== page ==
Kurobuta has consecutively charmed its way onto this week’s list once again, as has Toto’s, which appeared twice last month. Meanwhile, first timers on the Spoon blog include Primeur, channeling indomitable Frenchness in north London, and Artusi, putting a modern spin on Italian culinary form in Peckham. Rounding up with Ham Holy Burger in John Lewis on Oxford Street, here are some of last week’s restaurant reviews.
By I Yune Hoe
The Saturday Telegraph (Matthew Norman) – Kurobuta 5 out of 5
“By a country mile this was the best meal I’ve eaten this year”
“This cooking radiates accuracy, inventiveness, vibrancy and pure fun to such an extent that the temptation to follow the ancient Roman vomitorium policy by evacuating the space required to start again was intense.” It was not hard to detect Matthew Norman‘s enthusiasm for Kurobuta. “Best of all in what would be a ferociously competitive field for anyone, but especially for those whose taste is for “umami”, were sweet and savoury barbecue pork ribs glazed with honey, soy and ginger; and – a combination of genius, this – miso-infused aubergine grilled to a lusciously gooey, caramelised finish and paired with candied walnuts.” Needless to say, Matthew was very much impressed by Scott Hallswell’s restaurant. So much so that he expects this second branch of Kurobuta to be “joined by many others before the decade is out”, claiming that, “it is, if I might plagiarise the delightful young Aussies who served us, ay-MAY-zing.” For the full review, click here.
Kurobuta: 17-20 Kendal Street, London W2
Telephone: 020 3475 4158
The Financial Times (Tim Hayward) – Toto’s and Artusi, London
“It’s facile to say that Italians “do” restaurants better than any other nation but Toto’s can make you believe it.”
“(About Artusi) …we may have to rewrite our working definition of “joy” to include the presence of Beer’s panna cotta with plums and nectarines”
A double Italian review by Tim Hayward last week who dined at the traditional Toto’s and “London Contemporary” Artusi.
Traditional Italian hidden in a mews off Walton Street, the vitello tonnato at Toto’s had Tim Hayward wanting more but perhaps making up for it was the “Beef carpaccio with black truffle”, “a gorgeously showy confection. Showered with a thick layer of fresh shavings and honking like a jogger’s sock it bespoke luxury in a way that enabled you to forgive the bill.”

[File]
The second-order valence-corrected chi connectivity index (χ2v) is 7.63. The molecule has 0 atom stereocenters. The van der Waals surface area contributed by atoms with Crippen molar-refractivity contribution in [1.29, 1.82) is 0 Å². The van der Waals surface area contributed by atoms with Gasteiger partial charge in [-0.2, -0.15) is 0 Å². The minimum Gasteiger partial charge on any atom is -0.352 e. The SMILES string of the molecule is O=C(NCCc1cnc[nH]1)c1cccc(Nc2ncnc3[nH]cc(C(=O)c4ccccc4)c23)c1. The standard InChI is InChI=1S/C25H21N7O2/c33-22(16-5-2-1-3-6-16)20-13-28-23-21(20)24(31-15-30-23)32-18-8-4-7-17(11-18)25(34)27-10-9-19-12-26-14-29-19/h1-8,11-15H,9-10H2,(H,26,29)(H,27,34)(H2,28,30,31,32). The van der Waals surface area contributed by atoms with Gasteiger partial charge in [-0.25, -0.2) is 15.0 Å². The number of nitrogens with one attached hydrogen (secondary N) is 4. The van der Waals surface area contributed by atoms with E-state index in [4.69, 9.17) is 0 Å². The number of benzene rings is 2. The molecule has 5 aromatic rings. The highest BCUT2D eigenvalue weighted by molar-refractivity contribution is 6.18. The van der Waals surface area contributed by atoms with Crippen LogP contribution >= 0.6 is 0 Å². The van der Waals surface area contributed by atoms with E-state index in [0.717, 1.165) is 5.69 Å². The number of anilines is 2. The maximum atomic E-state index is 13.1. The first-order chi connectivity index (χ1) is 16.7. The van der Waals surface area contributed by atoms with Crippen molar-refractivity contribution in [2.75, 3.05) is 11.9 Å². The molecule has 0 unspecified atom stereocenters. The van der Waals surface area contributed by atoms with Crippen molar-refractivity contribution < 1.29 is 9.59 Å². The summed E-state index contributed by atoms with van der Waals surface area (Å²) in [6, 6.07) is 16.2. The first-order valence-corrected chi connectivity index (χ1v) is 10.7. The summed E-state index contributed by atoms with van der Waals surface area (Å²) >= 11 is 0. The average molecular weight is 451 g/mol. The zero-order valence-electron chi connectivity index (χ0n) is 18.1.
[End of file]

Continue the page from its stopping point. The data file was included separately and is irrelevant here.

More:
On the opposite end of the Italian food spectrum was Artusi, which takes the “ingredient-led approach” instilled in “new-wave kitchens”. Comparing it to Toto’s, Tim wrote that “the menu structure is similar, but everything else about the place quietly insists London Contemporary” and “this is no bad thing”. Perhaps indeed it is not! For the full review of both restaurants, click here.
Toto’s: Walton House, Lennox Garden Mews, Off Walton Street, SW3 2JH
Telephone: 020 7589 2062
Artusi: 161 Bellenden Road, Peckham, SE15 4DH
Telephone: 020 3302 8200
The Independent on Sunday (Amol Rajan) – Primeur (8.5 out of 10)
“Primeur boasts an open-plan space, a navigable menu, and excellent affordable wines.”
One potentially for “gourmands to unwind”, “indomitable Frenchness is the motivation behind Primeur in Stoke Newington, north London” wrote Amol Rajan, who also described the “former garage” as a comforting setting. Praising the “quality of the grab”, Amol reported that “the best dishes are a juicy pork belly with crisp kale and salsa verde, and a chunk of mackerel with beetroot and hazelnuts”. Note however that “they have no reservation line and accept only face-to-face bookings”. For the full review on this north London venture, click here.
Primeur: Primeur, Barnes Motors, 116 Petherton Road, London N5 2RT
Cheese & Biscuits (Chris Pople) – Ham Holy Burger, John Lewis Oxford Street (4 out of 10)
“I protested in the most obvious way I could think of. I took a photo of myself, set it as the background wallpaper, and then password protected the iPad so they couldn’t change it. ”
Ham Holy Burger: Third Floor, 300 Oxford St, London W1A 1EX
Telephone: 020 7499 4538
Unimpressed by the less than effective waiter-substituting iPads, Chris Pople felt that “having a room full of iPads with the stated intention of making Ham Holy Burger as impersonal and depressing as possible says very worrying things about your attitude to hospitality”. It would appear as though the burgers and crisps struggled to make up for it, as Chris wrote that “simply emptying the contents of an Italian deli into a brioche bun is somehow simultaneously an insult to Italian and American food cultures.” For the full review, click here.
For more of last week’s reviews, click here to check out the fab Guide Girl who has rounded up reviews from The Observer, The Independent on Saturday, Evening Standard, Time Out, The Guardian, The Telegraph and the Yorkshire Evening Post.
If you would like to take a look at earlier restaurant reviews, click here.